Blame it on drop in manufacturing
I’ve seen a lot of finger-pointing lately toward the U.S. Environmental Protection Agency, which was created to protect our environment, including the air we breathe and the water we drink. I’d hate to see what our environment would be like without the EPA.
By being a boilermaker who occassionally works at the Big Sandy Power Plant, I also am affected by the plant’s closing. However, I’m not going to blame the EPA for its closing, although I’m tempted to. And I’m certainly not going to blame State Rep. Rocky Adkins for not doing enough to save the plant.
While I’m disappointed with the decision by Kentucky Power Co. and American Electric Power, I understand it’s a business decision by a for-profit company (AEP). AEP through Kentucky Power was seeking approval from the Kentucky Public Service Commission for a 31 percent increase in our electric bills to pay for the new environmental controls ($1 billion) at the Big Sandy plant.
Clearly, that request was not going to be approved, so AEP decided to purchase electricity for Kentucky Power from from the Mitchell Plant in West Virginia, thus costing Kentucky Power customers only a 6 percenrt increase in their elecric rates. It was the right decision for AEP.
Natural gas prices have dropped so much it’s more profitable to build plants that burn this gas instead of coal to create our electricity.
Coal companies must ship our coal overseas to countries that apparently have fewer environmental regulations. Why are China, India and other countries building new coal-burning plants while we’re shutting them down?
Manufacturing is the grease that keeps our communities’ economy running smoothly. If you want to point your finger at what the real problem is then point it in the right direction — the lack of manufacturing!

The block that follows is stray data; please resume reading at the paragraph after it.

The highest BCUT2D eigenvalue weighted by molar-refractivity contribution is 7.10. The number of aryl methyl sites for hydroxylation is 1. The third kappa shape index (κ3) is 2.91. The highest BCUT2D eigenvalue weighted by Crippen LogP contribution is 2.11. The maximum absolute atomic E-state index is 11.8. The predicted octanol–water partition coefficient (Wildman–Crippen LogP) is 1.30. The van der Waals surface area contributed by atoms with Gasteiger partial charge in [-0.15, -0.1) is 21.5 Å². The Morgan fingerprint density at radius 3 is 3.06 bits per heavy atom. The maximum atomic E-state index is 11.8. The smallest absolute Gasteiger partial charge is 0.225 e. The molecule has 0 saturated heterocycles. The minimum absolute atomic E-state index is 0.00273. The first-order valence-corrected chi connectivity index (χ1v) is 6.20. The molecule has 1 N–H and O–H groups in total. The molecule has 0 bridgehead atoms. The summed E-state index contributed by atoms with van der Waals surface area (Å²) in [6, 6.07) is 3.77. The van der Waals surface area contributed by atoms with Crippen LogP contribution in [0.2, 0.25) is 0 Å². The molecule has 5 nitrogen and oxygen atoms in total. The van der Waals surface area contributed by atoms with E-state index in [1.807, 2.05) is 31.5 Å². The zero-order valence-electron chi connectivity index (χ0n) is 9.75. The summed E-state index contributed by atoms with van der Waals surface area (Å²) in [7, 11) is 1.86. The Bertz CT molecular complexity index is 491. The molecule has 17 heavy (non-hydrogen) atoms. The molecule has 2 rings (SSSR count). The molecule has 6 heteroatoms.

Terry Sexton, Grayson
Women’s group plans a big year
There’s a lot in store for Women Leading Kentucky in the new year: (1) We’re moving our offices from the library to the UK Coldstream Research Campus; (2) we’re close to identifying a new executive director; and (3) a new Roundtable Series begins Jan. 17.
I am psyched about the Roundtable Series and am so excited to have Megan and Canaan Smith kick it off. Megan is a ball of energy; she runs a homemaking blog, writes for Hobby Farms and other food magazines and is launching an international magazine called Cake & Whiskey in the spring!
Her 10 year-old son, Canaan, will be joining her to talk about starting The Marshmallow Company when he was 5. He has his own website (themarshmallowcompany.com) and provides all sorts of flavorful marshmallows to stores and individuals throughout the country. Canaan has also been on “The Suze Orman Show.” Can you imagine this kid in his 20s?
Check us out at womenleadingky.com. You won’t be disappointed.
Sonia Boniface, Women Leading Kentucky, Lexington
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